I would like to preface this with a confession: I’ve never, not once in my life, bought a new console at launch. Buying a console at launch is always a large investment to make, because everything is in a very infantile state, no one really knows what works and what doesn’t, and it’s up to the early adopters to play the role of the guinea pig within the console’s first 6 months. And that’s always been a point of hesitance with me; being an early adopter is a gamble you have to be completely willing to take and committed towards, and I’ve decided to take that leap of faith with the Nintendo Switch. I’ve had this for a short while, there are things I like and things that I don’t like, and I’m going to lay everything out for you, right here.
Why me? Because I’m not a “game journalist,” I’m just an average customer who spent his tax return money on a brand new console and a Zelda game. My opinions are completely unbiased and completely authentic, and that’s the way they’ll always be.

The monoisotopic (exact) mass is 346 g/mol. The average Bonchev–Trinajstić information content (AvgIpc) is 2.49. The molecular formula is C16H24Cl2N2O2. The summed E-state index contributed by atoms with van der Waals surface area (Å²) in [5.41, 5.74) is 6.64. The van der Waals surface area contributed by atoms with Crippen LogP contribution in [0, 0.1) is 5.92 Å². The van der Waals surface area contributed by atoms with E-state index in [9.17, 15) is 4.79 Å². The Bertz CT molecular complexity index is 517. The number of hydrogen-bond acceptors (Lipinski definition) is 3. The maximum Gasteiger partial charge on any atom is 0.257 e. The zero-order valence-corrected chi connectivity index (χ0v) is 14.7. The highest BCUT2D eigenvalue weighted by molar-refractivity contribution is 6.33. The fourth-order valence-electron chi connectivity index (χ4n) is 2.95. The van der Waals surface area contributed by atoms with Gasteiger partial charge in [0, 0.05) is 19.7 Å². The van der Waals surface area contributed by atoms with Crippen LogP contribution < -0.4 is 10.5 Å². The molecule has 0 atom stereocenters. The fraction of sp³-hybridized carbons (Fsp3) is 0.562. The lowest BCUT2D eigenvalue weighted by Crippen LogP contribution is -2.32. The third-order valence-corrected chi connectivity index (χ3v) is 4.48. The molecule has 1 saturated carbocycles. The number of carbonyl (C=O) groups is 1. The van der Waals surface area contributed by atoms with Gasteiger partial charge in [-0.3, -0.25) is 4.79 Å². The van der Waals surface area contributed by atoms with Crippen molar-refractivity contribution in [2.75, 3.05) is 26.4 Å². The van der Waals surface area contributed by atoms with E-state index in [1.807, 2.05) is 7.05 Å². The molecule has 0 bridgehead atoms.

Taking it out of the box, I was immediately impressed by the build quality of the device itself; the entire console lies within the tablet, the docking station is really just a hunk of plastic that serves as an I/O housing port. There are only five I/O ports on said docking station, a USB 3.0 input for connecting additional controllers (like the Pro controller) with two additional USB 2.0 inputs on the side of the dock, an HDMI-out to connect to a TV with no other proprietary video output cables needed, and an output for the AC power cable – and yes, it’s a brick, but it’s a smaller brick than anyone expected it to be. Given that the main console is the tablet itself, there’s no Ethernet I/O present, so you’ll have to solely rely on a Wi-Fi internet connection; not that that would be a problem for a tablet, mind you. Speaking of the tablet, I love the matte finish on display; piano gloss black has always been troublesome with consoles, as it scratches really easily, so I’m glad to see they did away with that in favor of a matte finish. I’d still be extra careful with the screen, though, as any portable device will have a screen that will scratch very easily; an extra $8 toward a screen protector goes a long way. And I figure I’ll mention the kickstand; don’t jerk the tablet around on a table like you’re an idiot, and you’ll be fine. The plastic is a bit flimsy, but it’s stable on a flat surface.